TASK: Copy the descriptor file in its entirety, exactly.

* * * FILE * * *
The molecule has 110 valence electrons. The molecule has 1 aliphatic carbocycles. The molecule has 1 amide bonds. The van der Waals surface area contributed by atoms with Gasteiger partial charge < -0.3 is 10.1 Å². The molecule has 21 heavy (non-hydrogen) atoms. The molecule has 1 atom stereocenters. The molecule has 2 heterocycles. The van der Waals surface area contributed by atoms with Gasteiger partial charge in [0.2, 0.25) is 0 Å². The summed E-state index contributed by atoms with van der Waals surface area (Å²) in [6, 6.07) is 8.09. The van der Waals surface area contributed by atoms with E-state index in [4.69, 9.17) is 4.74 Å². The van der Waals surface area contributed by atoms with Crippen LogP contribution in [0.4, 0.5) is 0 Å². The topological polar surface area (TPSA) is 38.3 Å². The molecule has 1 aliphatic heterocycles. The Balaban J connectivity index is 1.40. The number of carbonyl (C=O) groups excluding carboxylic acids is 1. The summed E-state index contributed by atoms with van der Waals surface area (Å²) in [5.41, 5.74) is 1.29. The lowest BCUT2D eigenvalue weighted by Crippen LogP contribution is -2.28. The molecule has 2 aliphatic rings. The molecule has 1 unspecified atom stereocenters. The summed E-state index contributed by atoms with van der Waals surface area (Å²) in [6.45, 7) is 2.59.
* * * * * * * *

The molecule has 110 valence electrons. The molecule has 1 aliphatic carbocycles. The molecule has 1 amide bonds. The van der Waals surface area contributed by atoms with Gasteiger partial charge < -0.3 is 10.1 Å². The molecule has 21 heavy (non-hydrogen) atoms. The molecule has 1 atom stereocenters. The molecule has 2 heterocycles. The van der Waals surface area contributed by atoms with Gasteiger partial charge in [0.2, 0.25) is 0 Å². The summed E-state index contributed by atoms with van der Waals surface area (Å²) in [6, 6.07) is 8.09. The van der Waals surface area contributed by atoms with E-state index in [4.69, 9.17) is 4.74 Å². The van der Waals surface area contributed by atoms with Crippen LogP contribution in [0.4, 0.5) is 0 Å². The topological polar surface area (TPSA) is 38.3 Å². The molecule has 1 aliphatic heterocycles. The Balaban J connectivity index is 1.40. The number of carbonyl (C=O) groups excluding carboxylic acids is 1. The summed E-state index contributed by atoms with van der Waals surface area (Å²) in [5.41, 5.74) is 1.29. The lowest BCUT2D eigenvalue weighted by Crippen LogP contribution is -2.28. The molecule has 2 aliphatic rings. The molecule has 1 unspecified atom stereocenters. The summed E-state index contributed by atoms with van der Waals surface area (Å²) in [6.45, 7) is 2.59.